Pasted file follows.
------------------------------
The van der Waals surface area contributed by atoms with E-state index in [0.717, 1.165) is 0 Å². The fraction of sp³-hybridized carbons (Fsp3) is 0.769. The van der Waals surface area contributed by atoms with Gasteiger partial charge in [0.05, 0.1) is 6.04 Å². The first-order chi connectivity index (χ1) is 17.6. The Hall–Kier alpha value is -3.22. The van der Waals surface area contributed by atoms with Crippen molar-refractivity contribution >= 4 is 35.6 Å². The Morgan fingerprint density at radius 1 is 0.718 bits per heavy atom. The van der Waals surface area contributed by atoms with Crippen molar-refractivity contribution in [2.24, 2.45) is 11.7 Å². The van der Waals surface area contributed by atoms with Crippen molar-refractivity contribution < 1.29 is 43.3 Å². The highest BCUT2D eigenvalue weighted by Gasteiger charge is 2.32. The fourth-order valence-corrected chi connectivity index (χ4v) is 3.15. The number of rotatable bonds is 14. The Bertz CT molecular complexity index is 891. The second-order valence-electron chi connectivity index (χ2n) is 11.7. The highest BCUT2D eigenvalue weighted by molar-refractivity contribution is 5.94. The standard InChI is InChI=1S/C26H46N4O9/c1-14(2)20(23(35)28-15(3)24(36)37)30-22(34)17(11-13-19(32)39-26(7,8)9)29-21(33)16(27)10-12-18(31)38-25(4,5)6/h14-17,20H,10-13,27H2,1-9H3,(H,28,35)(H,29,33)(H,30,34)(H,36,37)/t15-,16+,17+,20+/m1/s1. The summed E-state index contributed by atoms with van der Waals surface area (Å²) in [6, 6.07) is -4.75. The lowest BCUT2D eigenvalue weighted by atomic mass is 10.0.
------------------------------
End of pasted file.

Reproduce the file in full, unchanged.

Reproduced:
The van der Waals surface area contributed by atoms with E-state index in [0.717, 1.165) is 0 Å². The fraction of sp³-hybridized carbons (Fsp3) is 0.769. The van der Waals surface area contributed by atoms with Gasteiger partial charge in [0.05, 0.1) is 6.04 Å². The first-order chi connectivity index (χ1) is 17.6. The Hall–Kier alpha value is -3.22. The van der Waals surface area contributed by atoms with Crippen molar-refractivity contribution >= 4 is 35.6 Å². The Morgan fingerprint density at radius 1 is 0.718 bits per heavy atom. The van der Waals surface area contributed by atoms with Crippen molar-refractivity contribution in [2.24, 2.45) is 11.7 Å². The van der Waals surface area contributed by atoms with Crippen molar-refractivity contribution < 1.29 is 43.3 Å². The highest BCUT2D eigenvalue weighted by Gasteiger charge is 2.32. The fourth-order valence-corrected chi connectivity index (χ4v) is 3.15. The number of rotatable bonds is 14. The Bertz CT molecular complexity index is 891. The second-order valence-electron chi connectivity index (χ2n) is 11.7. The highest BCUT2D eigenvalue weighted by molar-refractivity contribution is 5.94. The standard InChI is InChI=1S/C26H46N4O9/c1-14(2)20(23(35)28-15(3)24(36)37)30-22(34)17(11-13-19(32)39-26(7,8)9)29-21(33)16(27)10-12-18(31)38-25(4,5)6/h14-17,20H,10-13,27H2,1-9H3,(H,28,35)(H,29,33)(H,30,34)(H,36,37)/t15-,16+,17+,20+/m1/s1. The summed E-state index contributed by atoms with van der Waals surface area (Å²) in [6, 6.07) is -4.75. The lowest BCUT2D eigenvalue weighted by atomic mass is 10.0.